By Tom Albrecht | Apr 14, 2018 | Buyers Advice
I’ve always had a sense that the southern neighbourhoods are somehow more stable - they’ve been around longer, I think the turnover of homes is less frequent etc. and while most of my (typically younger) buyer clients own home north of the bridge, some of our happiest ones live on the south side.
In January, I wrote about a phenomenon that seems to be playing out; that is, because of the rebuild, much of the housing supply this year is being listed for sale in Abasand, Waterways and Beacon Hill, while as usual, demand favors northern properties. As the price differential between the two grows, I think the savvy buyer, would do well to consider all options before narrowing down their search criteria.
Let’s take a look at the most common reasons for living south of the bridge, as cited by residents of those neighbourhoods that live in those areas (it seems that people from all the major southern neighbourhoods responded: Saprae Creek, Waterways, Beacon Hill, Abasand). While we didn’t get respondents in favor of Gregoire, Prairie Creek or Grayling Terrace, we know from our interactions, how passionate residents are about those areas.
Not only are these lots much larger than your average Eagle Ridge (say) lot, but they can be laid out incredibly well. For example, as noted by one local Facebook user, much of Beacon Hill is divided up by utility rights of way which are essentially green spaces that connect the community by foot in addition to the road system.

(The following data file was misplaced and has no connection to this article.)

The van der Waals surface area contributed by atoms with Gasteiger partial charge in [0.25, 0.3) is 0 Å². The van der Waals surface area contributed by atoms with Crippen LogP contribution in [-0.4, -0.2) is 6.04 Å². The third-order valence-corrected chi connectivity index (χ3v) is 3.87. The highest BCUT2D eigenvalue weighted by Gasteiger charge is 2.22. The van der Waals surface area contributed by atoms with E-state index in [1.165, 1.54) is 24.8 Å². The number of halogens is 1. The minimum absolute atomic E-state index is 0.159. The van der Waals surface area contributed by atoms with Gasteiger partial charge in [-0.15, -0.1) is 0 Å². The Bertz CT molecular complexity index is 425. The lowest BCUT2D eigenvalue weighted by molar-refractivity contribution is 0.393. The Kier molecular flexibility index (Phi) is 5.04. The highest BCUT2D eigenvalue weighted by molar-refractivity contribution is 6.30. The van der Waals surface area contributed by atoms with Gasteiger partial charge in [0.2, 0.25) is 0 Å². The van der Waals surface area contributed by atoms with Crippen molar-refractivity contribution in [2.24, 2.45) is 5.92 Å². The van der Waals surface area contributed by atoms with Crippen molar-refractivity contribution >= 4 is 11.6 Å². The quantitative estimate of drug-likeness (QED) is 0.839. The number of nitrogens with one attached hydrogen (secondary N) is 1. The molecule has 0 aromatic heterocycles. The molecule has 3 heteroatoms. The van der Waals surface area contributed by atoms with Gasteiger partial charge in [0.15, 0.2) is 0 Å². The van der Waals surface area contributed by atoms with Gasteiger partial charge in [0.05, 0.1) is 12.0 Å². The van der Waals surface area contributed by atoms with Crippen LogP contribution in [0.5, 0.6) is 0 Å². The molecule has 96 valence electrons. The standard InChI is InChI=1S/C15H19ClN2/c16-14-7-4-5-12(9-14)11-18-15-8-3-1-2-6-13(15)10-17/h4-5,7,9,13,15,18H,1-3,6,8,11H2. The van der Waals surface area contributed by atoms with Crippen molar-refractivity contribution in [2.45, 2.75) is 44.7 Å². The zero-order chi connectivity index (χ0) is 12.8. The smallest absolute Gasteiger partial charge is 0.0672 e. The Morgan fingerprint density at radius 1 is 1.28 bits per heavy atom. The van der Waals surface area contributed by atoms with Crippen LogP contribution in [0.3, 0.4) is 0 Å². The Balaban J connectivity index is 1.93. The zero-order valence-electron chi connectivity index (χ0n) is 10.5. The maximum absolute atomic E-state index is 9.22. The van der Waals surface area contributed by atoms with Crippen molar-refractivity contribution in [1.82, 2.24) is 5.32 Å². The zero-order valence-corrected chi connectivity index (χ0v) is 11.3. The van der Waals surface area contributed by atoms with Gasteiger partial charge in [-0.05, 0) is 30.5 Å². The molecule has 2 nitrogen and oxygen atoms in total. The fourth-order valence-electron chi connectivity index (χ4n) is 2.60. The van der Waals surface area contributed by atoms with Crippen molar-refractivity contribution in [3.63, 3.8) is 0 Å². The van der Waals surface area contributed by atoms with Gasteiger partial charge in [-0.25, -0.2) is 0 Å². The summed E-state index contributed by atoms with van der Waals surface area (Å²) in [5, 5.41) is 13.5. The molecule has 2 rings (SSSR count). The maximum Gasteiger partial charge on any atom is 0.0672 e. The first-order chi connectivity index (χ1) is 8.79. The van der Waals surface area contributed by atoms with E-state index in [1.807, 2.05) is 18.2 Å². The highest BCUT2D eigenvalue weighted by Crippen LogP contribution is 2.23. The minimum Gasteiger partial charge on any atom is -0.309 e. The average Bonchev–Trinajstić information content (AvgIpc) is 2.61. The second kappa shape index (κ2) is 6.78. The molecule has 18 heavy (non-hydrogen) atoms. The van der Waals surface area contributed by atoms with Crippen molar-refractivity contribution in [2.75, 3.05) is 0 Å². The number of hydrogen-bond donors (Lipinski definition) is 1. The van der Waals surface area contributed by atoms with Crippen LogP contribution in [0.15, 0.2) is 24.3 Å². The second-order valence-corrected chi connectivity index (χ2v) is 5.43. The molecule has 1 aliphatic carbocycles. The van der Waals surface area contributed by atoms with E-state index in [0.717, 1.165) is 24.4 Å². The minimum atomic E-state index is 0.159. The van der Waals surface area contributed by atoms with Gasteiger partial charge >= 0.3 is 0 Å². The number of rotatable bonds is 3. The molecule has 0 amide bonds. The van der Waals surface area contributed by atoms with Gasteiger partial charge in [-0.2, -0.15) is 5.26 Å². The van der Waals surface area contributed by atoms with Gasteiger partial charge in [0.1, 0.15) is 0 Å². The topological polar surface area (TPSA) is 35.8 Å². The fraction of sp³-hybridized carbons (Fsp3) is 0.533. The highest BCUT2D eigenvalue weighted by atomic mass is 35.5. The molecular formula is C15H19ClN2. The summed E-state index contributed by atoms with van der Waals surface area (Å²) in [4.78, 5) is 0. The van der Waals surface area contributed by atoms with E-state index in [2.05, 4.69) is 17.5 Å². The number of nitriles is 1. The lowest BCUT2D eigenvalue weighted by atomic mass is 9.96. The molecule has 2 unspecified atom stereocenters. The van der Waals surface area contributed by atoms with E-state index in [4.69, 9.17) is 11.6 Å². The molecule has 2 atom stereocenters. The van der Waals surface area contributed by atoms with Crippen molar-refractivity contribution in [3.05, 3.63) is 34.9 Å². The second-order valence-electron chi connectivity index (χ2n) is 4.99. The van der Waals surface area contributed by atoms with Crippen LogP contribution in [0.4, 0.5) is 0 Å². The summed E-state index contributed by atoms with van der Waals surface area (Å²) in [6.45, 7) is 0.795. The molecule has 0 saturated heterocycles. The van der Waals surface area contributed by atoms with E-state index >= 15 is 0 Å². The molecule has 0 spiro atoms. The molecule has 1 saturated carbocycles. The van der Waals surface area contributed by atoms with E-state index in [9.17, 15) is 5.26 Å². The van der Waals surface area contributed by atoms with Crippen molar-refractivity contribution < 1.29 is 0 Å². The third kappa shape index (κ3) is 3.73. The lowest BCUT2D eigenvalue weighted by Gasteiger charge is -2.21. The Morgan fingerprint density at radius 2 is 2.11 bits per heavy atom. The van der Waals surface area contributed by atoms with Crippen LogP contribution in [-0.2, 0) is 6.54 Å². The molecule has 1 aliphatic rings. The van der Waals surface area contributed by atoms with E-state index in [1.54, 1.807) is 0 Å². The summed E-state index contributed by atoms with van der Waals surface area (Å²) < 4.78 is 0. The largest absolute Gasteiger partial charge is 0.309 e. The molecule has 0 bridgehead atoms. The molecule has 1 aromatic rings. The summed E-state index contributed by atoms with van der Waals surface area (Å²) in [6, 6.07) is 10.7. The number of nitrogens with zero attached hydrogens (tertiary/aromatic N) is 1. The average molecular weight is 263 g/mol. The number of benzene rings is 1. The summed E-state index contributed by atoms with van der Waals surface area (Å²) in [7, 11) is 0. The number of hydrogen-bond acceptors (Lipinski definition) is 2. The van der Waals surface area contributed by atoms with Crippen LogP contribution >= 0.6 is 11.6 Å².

I always get a lot of pleasure driving around these areas (especially downtown), finding hidden gems. Here are some examples of amazing streets, crescents and closes which I love, as a buyer’s agent: Birch Road (trees on one side), Peden Crescent (park in the middle), Clark Crescent (treed park in the middle), Hill Drive (some ½ acre lots backing onto a ravine/trees).
Not into old housing? We have a rebuild for that!.
In many ways, purchasing a rebuild south of the bridge offers the buyer the best of both worlds - the holy grail, perhaps. A nice, new home, on a large lot. This is in fact not just the holy grail in Fort McMurray, but the holy grail of the Canadian real estate market in 2018. I think it’s a real opportunity.
In my career, I’ve got used to people crossing out downtown on my handy little map, and that’s okay, but what I learned from the response to the Facebook post, is that for all the negative talk you hear about downtown, many people who responded want to at least live nearby.
The other factor that matters is proximity to friends, family members, and your wider circle of community. If you have tons of friends north of the bridge, that’s likely where you will end up. This is connected with demographics of the different neighbourhoods (age, I think, being an important factor).